You are doing a happy dance because both of your latest holds at the library have arrived, wayyyyy ahead of time! Then you realize how bogged down with great books you already are. What a problem to have, right?
Last week has been my first week at work again after having had a three week vacation. And as every year this week has been an exhausting one. And as every year, I´m hitting a reading slump after my vacation (and for that matter an internet slump as well). I haven´t picked up a physical book in over a week and the only thing I could manage was listening to audiobooks.
I´ve finished Stil Life last week and started the second book in the chief inspector Garmache series right away. These are the perfect books in my present state of mind. A mystery set in a quaint Canadian small town, with a likeable main character and with a cozy feel to it.
And to ease myself back into reading physical books, I picked up another one of my Agatha Christie books. I hope this one will be the perfect palate cleanser:
Keeping my fingers crossed that I can break through my slump.
For a such a slim volume, this book left me with many, many thoughts. I think it would make an excellent book club read because the issues it raises are many and conversations could go on for hours. TL;DR version: it's good and worth the read.
My personal feelings about this book jumped around like a yo-yo: at the beginning I was saying to myself "she's describing my childhood!" and in the next breath I was saying "Oh stop making sweeping generalisations about things you don't know!" and then back again to "yes, that's precisely the point!".
This slim volume consists of 70 pages of Quindlen's musings concerning reading and the importance of it to her life thus far (and so many of us).
She makes some generalisations about gender that I didn't agree with (why women read what they read vs. why men read what they read). My feelings (and I recognise they are just my own) are that she's trying to give meaning to something that doesn't need to have it. Knowing what MT gets out of reading Bosch and what I get out of reading Kate Daniels isn't going to give any great insights into my marriage. The important insight is that we share an enjoyment of reading.
Quindlen also touches upon the great upheaval concerning The Canon and the collective wig-out pretentious idiots around the world are having at the inclusion of female and culturally diverse authors. I found this part pretty amusing, because both camps are right and wrong but ultimately doing exactly what they should to move things forward. Do women and culturally diverse authors need to be part of The Canon? Yes. Are there people who want titles accepted as part of The Canon not for merit but because they are diverse, or financially successful? Yes. But this acrimonious tug-of-war is exactly what literature ultimately needs because the titles that survive the brouhaha are the ones that will actually deserve to be called great works of literature, regardless of color or gender. So while I think the fight is ultimately silly, I think it's ultimately vital too.
I was also amused by her attempt to argue the merits of reading for pleasure and entertainment; I agree with her - I wholeheartedly do, but her attempt to relate to everyman fails spectacularly. She uses her own guilty pleasure read as an example, to say that it's ok to read 'low brow' books. Her guilty pleasure? The Forsyte Saga by John Galsworthy, who by-the-by, won the Nobel Prize for literature in 1932. Now, if I was someone who suffered self-consciousness about what others thought of my reading choices, I don't think her Nobel prize winning guilty pleasure is going to make me feel vindicated or proud about my love for Deborah Harkness.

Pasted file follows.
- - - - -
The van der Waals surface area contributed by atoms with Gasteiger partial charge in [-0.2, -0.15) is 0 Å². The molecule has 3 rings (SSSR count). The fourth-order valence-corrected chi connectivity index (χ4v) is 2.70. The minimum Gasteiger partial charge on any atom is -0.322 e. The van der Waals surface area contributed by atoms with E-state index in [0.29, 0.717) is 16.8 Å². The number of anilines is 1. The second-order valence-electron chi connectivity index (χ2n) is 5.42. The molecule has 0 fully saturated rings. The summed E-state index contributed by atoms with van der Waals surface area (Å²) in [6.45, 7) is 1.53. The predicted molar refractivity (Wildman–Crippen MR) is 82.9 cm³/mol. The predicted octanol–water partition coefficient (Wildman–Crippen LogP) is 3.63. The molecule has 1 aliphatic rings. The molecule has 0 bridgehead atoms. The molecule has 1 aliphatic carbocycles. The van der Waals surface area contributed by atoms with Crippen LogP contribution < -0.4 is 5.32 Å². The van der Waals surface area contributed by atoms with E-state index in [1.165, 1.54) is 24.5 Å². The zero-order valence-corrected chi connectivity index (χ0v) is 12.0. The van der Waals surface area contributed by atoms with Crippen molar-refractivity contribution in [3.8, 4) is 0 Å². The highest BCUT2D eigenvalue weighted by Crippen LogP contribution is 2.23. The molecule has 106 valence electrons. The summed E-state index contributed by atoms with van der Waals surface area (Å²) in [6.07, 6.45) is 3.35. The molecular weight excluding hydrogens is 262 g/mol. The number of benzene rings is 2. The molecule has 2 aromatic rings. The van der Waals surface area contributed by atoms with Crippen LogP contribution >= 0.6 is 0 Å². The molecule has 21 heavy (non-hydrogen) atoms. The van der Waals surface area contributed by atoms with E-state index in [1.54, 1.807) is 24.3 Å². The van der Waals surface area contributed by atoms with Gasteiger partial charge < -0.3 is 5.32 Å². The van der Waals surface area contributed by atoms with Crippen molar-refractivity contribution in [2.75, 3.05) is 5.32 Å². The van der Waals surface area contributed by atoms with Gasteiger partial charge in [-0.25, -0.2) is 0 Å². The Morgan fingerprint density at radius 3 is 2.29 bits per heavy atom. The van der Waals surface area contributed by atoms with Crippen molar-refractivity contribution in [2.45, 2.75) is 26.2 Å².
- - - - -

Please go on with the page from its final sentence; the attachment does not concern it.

What I do think she nailed perfectly is the subjective mire of book banning and the importance of educational reading lists that focus more on instilling a love of literature and less on Important Books that contain Important Thoughts. She deftly handles the digital vs. print debate (spoiler: both will win) and she definitely, perfectly, describes the sheer joy of reading: for knowledge, for entertainment, for understanding, and for the places it can take you without ever leaving your chair. A worthy and thoughtful read.
Rating: 4.5* of five
My essay on the publishing house Outpost19 and Margaret Overton's deeply moving and supremely timely memoir is live at Expendable Mudge Muses Aloud: My Reading Life.
This slim book should, in a properly ordered world, ignite a nation-wide conversation about the events at the end of our lives. It is a wonderful book.
This haul looks bigger than it is, as the first 4 are the only new books I received this week.
The last 6 are 'upgrades' - hardcovers I bought to replace paperbacks, during the Memorial Day sale at BetterWorldBooks.
I have to say I was mightily disappointed with BWB this go around. I think I have a fairly open mind about what they consider a 'good' book, and I expect their books to be just a little less nice than used books elsewhere with equivalent ratings. But when our order arrived... ugh! The box was well packed and jostling wasn't possible during the very long transit, but it looks like when they packed the box, they shoved the books in without any care - several the of the book jackets are wrinkled or ripped - all suspiciously in the same way, in the same area of the book (the bottoms).
We also got two without any jackets at all, which irritates me, but I can't swear the listing didn't say 'no jacket' so I'm willing to believe I wasn't paying close enough attention.
Ah well, c'est la vie.
Total new books: 4
Total books read: 3
Total physical TBR: 215
Happy weekend everyone!